This increases the risk that parliamentarians right across the political spectrum, not just Dilma and the PT party, end up paying at the next election for their perceived political failures.
In economic language, one would say that the marginal political cost of additional misery is now rising faster for the opposition than for Dilma herself (it is already about as high as it can get).
Last week produced at least three developments that suggest that a political turning point of sorts may indeed be taking place in Brazil.
• President of the Chamber of Deputies, Eduardo Cunha, an ardent opponent of Dilma, said his decision whether to push ahead with the process of impeaching Dilma has now been pushed to 2016. The reality is that Cunha himself is now under severe pressure.
• Parliament ratified Dilma’s vetoes on a number of extremely dangerous economic measures that, had the vetoes not been upheld, could have seriously destabilised the economy.
• Dilma publicly rejected a proposal to replace Finance Minister Joaquim Levy with former central bank governor Henrique Meirelles.
Whether Dilma continues to support her finance minister is, in our view, purely down to political expediency. Levy and Meirrelles would both pursue the same sensible policies; the only difference between them is their effectiveness in implementing these policies.
Rate lift set for December alongside headline inflation
Fed officials continue to insist on lifting rates in December. Both US stock markets and EM FX markets appear to have priced in the event. One important reason why the Fed might want to consider a rate hike now is that the US economy is about to experience a sharp rise in headline inflation due to base effects.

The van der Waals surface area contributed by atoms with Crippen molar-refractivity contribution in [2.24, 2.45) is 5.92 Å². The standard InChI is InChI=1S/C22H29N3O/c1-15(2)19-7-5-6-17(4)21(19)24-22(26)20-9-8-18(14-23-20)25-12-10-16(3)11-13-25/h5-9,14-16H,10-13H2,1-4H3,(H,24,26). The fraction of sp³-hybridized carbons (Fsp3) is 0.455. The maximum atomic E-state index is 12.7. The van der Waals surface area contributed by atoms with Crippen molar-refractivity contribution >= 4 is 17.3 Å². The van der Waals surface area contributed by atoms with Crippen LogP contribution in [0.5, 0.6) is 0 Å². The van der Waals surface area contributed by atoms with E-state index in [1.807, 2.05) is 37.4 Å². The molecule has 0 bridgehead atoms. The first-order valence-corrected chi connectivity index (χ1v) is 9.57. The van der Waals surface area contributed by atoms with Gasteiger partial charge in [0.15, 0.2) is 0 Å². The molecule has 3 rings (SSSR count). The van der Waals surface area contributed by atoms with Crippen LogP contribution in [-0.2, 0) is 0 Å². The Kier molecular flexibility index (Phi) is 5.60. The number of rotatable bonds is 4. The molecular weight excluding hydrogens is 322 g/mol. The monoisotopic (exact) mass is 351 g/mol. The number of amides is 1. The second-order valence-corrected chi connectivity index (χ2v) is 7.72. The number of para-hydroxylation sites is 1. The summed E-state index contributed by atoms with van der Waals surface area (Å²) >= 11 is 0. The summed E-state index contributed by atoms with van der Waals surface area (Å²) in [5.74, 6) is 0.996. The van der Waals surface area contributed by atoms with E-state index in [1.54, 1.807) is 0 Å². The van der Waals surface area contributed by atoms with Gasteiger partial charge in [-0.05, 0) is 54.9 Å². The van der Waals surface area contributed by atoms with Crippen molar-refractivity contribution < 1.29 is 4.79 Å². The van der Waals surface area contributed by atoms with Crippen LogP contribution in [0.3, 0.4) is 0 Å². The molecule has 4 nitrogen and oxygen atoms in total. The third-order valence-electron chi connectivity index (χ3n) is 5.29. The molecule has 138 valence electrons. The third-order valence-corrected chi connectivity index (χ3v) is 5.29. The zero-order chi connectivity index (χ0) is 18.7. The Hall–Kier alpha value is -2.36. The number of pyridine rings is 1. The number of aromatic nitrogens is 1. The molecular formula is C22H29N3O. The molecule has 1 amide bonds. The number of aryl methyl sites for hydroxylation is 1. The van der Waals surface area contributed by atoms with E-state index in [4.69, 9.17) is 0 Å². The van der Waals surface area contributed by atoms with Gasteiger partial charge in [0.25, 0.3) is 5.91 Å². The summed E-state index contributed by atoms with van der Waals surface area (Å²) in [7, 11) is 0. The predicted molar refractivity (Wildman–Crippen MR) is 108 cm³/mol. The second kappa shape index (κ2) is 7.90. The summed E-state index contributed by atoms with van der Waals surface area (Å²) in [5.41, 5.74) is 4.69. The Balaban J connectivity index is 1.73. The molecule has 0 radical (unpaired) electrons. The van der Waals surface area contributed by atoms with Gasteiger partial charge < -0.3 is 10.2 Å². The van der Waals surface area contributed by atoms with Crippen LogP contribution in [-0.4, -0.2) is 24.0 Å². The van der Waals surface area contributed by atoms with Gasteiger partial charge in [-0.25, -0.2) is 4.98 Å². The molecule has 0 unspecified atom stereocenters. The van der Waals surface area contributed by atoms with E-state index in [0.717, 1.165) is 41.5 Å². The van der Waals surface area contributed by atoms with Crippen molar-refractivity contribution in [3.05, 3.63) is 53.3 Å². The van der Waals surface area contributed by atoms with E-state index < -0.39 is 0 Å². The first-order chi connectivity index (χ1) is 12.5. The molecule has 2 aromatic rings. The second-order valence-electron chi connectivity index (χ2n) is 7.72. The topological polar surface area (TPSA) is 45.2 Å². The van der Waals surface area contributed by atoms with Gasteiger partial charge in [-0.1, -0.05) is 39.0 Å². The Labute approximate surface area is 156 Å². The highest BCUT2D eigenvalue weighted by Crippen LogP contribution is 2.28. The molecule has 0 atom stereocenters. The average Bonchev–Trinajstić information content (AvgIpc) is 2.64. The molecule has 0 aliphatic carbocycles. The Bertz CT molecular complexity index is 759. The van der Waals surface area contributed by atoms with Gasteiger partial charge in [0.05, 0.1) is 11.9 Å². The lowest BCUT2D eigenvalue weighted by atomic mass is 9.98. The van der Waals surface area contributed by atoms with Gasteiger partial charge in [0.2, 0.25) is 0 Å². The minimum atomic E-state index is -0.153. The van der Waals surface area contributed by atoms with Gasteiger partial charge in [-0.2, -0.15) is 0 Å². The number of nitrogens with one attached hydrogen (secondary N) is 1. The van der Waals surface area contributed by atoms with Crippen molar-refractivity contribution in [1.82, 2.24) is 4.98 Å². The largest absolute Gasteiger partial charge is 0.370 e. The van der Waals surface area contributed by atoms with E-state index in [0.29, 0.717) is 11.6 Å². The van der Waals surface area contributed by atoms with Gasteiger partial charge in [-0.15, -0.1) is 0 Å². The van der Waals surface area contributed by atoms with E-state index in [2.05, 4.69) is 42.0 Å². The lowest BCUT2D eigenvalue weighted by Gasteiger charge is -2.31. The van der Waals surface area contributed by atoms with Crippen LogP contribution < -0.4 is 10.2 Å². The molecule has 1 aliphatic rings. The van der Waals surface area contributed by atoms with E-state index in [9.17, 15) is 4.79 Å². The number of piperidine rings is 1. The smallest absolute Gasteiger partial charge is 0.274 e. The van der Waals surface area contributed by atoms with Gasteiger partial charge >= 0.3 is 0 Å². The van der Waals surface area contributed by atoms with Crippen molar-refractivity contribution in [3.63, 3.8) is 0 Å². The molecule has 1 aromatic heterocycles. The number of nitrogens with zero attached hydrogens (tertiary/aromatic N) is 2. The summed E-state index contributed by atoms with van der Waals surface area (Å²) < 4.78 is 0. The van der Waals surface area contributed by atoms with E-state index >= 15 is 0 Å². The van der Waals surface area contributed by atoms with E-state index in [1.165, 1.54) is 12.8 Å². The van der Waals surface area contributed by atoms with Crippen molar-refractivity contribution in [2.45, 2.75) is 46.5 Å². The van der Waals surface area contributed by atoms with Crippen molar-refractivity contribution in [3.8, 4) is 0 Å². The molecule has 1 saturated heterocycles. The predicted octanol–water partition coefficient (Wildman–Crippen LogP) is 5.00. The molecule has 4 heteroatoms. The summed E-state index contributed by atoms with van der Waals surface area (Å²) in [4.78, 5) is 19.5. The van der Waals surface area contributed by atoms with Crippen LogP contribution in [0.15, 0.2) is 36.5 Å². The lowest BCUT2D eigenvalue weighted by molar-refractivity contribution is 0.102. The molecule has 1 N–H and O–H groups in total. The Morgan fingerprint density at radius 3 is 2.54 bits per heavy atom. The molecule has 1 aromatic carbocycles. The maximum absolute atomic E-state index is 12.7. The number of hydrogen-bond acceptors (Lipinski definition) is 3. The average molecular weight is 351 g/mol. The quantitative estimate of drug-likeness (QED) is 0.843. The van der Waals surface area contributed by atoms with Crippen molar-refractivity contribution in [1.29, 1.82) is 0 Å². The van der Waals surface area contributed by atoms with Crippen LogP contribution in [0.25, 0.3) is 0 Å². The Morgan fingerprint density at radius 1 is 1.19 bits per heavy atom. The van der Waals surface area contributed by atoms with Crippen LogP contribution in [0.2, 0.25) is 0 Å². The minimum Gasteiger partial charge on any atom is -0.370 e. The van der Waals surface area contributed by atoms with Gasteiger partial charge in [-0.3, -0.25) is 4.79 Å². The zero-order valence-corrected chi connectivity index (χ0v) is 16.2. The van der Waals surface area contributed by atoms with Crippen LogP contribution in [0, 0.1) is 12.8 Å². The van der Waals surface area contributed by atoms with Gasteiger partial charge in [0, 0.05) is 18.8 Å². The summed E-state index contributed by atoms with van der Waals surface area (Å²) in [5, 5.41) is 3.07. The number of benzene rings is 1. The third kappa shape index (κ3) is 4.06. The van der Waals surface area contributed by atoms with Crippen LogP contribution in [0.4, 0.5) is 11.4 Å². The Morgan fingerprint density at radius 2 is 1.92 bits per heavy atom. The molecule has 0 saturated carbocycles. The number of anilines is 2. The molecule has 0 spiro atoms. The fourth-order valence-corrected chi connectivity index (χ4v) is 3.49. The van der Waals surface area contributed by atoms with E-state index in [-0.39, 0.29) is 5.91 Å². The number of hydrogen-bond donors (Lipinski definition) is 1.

This base effect should be put into the context of the US business cycle. If the US economy achieves full employment and consumers start to spend a bit next year – both of which are entirely consistent with the latest labour force data and evidence of declining household debt-to-income ratios and declining negative housing equity rates – then inflation could obviously rise even further.
One particularly nasty challenge facing the Fed is that it will be tough to soak up, all the money that has been printed under its QE programme over the past few years in a hurry. This means that, barring a recession, there is a non-trivial risk that inflation expectations respond more than anticipated to rising headline inflation.